National Resistance Day: National Coalition Protests Against Dilution Of POA Act
Protest requesting the Government to revisit the Judgement passed by Supreme Court on March 20.
NEW DELHI: On May 1, the National Coalition for Strengthening the Prevention of Atrocities (PoA) Act (NCSPA), formed by the National Campaign on Dalit Human Rights (NCDHR), held a protest requesting the Government of India to revisit the Judgement passed by the Supreme Court on March 20.
The protest included citizens, students and a number of leaders from various parties, the most notable being Brinda Karat, a member of the Communist Party of India (CPI). The protest came in light of the recent increase in the number of atrocities against the Dalit community, including various arrests of Dalit leaders and activists . It additionally served as a request to the Government of India to reconsider the recent verdict given by the Supreme Court which resulted in the dilution of the Prevention of Atrocities Act (PoA), 1989.
The verdict states that “an anticipatory bail should be granted to the person unless there is a case under the act. Also, keeping in view of acknowledged abuse of law of arrest in cases under the Atrocities Act, arrest of a public servant can only be after approval of the appointing authority and of a non public servant after approval by the Senior Superintendent of Police (SSP) which may be granted in appropriate cases if considered necessary for reasons recorded. Such reasons must be scrutinised by the Magistrate for permitting further detention. Also, to avoid false implication of an innocent, a preliminary inquiry maybe conducted by the Deputy Superintendent of Police (DSP) concerned to find out whether the allegations make out a case under the Atrocities Act and that the allegations are not frivolous or motivated.”
Speaking of the injustice meted out in passing this verdict, one of the members of the Core Committee of Dalit Shoshan Mukti Morcha (DSMM), Jaspal said that, “the verdict is a dilution of the Atrocities Act. Firstly, most of the cases go unreported, and the ones that do get reported are only reported after a lot of societal or political pressure to speak up. After the verdict, the arrest of the people responsible for these crimes will not be considered until it is confirmed by either the DSP or any high level police officer. We have gathered here today to protest this verdict which is unfair for the community affected.”
There were loud chants of “Jai Bheem” echoing throughout the protest and a fair number of women and student protesters had joined the protest. People from different states had joined in. One such protester was Sanjay, a man who had come from Bihar and had been a part of such protests in different parts of the country.
Talking about the reason for his participation, Sanjay said, “Humanity comes first for me. Even Ambedkarji believed in the same. The people who have gathered here today have the same philosophy. We need a stronger law but also what we need is a balance. If the law is right but the ones who implement them are not, then injustice is caused. That is the reason I’m here today. Because the government has done wrongs but it also has done right towards its citizens.”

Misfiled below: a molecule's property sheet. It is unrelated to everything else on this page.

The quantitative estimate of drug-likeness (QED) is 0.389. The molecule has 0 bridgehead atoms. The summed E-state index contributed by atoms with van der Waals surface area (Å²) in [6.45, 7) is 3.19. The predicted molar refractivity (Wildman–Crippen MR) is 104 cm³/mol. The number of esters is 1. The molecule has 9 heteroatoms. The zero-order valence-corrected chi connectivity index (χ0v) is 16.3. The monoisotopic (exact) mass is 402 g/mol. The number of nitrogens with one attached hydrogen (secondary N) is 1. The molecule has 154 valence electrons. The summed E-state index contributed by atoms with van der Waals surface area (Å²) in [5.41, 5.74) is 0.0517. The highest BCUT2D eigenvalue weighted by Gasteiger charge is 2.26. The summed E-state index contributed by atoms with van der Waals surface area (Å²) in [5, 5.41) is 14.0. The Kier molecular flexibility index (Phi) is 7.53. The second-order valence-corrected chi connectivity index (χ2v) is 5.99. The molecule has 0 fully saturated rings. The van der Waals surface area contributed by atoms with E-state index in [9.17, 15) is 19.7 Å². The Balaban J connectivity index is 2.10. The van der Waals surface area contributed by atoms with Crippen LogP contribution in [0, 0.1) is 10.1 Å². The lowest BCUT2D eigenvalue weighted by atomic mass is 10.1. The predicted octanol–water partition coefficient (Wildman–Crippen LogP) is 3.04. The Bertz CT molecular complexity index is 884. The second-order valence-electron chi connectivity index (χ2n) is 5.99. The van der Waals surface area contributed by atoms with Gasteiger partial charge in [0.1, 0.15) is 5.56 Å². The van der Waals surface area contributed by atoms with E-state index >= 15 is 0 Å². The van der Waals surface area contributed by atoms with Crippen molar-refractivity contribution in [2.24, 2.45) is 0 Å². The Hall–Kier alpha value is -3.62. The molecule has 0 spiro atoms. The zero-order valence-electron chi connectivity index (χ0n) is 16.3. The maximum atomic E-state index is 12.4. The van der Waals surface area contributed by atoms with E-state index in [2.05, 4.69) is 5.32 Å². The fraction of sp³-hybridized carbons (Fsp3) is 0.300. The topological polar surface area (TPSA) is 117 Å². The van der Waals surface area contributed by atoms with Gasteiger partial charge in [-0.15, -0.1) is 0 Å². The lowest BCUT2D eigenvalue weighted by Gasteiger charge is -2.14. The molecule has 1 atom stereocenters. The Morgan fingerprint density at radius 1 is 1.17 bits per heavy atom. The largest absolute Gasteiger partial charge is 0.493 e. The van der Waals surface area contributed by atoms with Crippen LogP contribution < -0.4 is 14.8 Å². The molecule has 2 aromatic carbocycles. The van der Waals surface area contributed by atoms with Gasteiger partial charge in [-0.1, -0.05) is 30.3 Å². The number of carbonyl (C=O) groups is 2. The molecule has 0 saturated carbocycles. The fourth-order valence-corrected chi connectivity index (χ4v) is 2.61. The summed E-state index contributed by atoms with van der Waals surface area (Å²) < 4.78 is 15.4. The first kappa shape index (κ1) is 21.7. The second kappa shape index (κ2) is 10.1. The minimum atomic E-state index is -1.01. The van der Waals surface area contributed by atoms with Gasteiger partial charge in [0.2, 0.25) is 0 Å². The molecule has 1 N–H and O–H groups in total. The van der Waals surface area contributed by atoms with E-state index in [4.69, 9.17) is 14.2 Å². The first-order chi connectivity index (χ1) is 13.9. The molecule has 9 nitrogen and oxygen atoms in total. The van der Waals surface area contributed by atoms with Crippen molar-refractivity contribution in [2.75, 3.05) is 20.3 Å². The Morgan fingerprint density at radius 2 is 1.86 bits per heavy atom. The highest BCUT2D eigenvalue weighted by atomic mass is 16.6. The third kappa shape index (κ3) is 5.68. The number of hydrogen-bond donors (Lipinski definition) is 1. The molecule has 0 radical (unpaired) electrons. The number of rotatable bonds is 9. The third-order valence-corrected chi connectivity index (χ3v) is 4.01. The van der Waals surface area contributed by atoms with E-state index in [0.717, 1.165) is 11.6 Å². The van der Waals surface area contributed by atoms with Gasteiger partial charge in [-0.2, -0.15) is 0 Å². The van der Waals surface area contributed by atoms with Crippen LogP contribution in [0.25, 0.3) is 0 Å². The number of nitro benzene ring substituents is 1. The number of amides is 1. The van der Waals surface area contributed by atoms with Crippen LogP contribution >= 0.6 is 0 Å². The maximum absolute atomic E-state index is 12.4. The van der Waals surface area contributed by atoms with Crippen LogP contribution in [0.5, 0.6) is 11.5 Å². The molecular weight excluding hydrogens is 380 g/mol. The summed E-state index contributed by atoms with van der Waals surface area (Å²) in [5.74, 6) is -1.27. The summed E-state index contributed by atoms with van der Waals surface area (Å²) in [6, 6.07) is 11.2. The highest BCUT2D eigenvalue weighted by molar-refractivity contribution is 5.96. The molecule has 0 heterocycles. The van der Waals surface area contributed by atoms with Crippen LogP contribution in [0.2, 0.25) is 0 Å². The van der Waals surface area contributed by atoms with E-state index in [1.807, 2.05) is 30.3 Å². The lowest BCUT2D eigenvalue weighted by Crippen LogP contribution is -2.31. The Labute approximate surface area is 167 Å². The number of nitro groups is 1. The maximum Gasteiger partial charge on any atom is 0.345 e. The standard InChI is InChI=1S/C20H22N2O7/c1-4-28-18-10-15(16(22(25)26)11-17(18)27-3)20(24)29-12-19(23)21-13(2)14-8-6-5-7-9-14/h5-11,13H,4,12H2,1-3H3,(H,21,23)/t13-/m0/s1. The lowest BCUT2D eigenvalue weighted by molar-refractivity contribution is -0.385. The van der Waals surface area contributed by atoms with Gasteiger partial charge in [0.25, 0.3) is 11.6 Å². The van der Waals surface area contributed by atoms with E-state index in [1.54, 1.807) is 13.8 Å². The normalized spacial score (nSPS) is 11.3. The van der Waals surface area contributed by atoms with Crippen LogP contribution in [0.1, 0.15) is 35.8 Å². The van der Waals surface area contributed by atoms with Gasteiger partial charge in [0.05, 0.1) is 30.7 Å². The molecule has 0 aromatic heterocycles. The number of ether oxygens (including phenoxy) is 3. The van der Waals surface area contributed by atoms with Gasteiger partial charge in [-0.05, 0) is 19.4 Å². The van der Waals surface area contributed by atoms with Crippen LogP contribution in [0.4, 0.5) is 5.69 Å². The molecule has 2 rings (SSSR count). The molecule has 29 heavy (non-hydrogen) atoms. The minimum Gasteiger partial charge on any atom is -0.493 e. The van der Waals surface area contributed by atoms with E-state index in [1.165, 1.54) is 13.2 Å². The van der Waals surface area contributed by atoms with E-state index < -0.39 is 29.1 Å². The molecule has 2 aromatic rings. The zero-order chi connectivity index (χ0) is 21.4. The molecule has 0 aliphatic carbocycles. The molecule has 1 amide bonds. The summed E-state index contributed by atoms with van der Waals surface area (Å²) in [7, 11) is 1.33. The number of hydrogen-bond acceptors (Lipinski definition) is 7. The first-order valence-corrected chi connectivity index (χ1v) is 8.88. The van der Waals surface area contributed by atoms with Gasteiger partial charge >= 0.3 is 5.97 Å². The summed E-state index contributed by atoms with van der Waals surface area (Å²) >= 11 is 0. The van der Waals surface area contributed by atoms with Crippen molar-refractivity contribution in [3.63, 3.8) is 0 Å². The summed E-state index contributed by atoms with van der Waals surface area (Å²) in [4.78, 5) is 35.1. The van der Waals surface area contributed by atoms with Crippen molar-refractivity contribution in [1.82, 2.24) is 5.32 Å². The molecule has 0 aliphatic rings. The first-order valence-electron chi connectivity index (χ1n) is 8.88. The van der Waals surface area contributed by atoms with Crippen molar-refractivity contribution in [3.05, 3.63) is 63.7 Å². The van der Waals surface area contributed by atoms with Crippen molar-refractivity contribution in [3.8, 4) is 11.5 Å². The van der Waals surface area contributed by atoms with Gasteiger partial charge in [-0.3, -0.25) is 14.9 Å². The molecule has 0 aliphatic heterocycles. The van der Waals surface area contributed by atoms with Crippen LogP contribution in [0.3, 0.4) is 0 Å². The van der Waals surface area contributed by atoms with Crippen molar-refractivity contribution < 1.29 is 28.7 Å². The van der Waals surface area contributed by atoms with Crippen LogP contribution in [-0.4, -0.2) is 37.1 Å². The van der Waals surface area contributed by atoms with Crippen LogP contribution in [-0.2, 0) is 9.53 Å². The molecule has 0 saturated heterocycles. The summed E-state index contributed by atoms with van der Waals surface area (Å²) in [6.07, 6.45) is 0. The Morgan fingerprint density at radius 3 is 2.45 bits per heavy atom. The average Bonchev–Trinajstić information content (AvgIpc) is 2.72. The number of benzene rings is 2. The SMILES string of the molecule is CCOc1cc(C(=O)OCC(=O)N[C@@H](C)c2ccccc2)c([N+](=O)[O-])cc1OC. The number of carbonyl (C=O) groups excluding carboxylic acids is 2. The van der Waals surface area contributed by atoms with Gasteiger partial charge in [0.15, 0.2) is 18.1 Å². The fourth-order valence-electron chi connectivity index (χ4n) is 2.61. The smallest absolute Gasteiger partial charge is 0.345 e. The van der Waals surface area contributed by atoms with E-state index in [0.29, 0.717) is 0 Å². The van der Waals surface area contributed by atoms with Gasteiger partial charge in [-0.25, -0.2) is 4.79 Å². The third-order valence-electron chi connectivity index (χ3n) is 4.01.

Another organization, the Ideal Dalith Employees Association (IDEA), led by their president, G. Rajasundar Babu, was also present. The organization is originally based in Guntur, Andhra Pradesh and had brought with them a list of demands they wanted the Government of India to fulfil. When asked about their demands and expectations from the protest, Babu said, “The Constitution has been in force since 1950. We, as a community, have been facing such atrocities since before we got Independence. It has been over 60-70 years now that such atrocities have been happening. And we have only seen a rise in such incidents. We want the Government to reconsider the verdict passed on March 20.”
In the list of demands, they requested the inclusion of the SC/ST Act in the ninth schedule of the Indian Constitution in order to protect the SC/ST communities. They also demanded creation of state level SC/ST commissions in all states of India with Judicial powers and former High Court judges as Chairmen.
The main aim of the protest, as echoed by everyone attending the protest was to move the Government of India to “urgently move references to the larger bench of the Supreme Court of India on the judgement passed under SCs and STs (PoA) Act, requesting to revisit the judgement, rescind the directions and expunge certain observations therein” and also to “urgently pass an Ordinance to reinstate the SC/ST (PoA) Act 1989 and the PoA Amendment Act 2015 in its originality.”
Talking to The Citizen, the National Convener of NCSPA, Dr. V. A. Ramesh Nathan. Nathan stated, “We have been doing instrumental work in bringing in the experiences of witnesses and victims and coming up with ways in which we propose amendments to strengthen the PoA Act. The Supreme Court brought three main guidelines which is diluting the spirit of the Act. The case between the two officials based on caste discrimination could have been dealt by the Supreme Court differently. They have not taken the ground reality and lay down the rules granting anticipatory bail and if a public servant has to be arrested, it has to be approved by higher authority and arrest of a non public servant needs to be approved by the Superintendent of Police. We demand the Central Government to include this Act in the ninth schedule of the Constitution so that the Judiciary does not interfere in the future and the Supreme Court to repeal this judgement.”
As the protest followed the recent Bhim Army protests across India, there is now increasing pressure on the Central Government as well as the Supreme Court to make significant changes in implementation of the PoA Act and protection of the scheduled castes and scheduled tribes.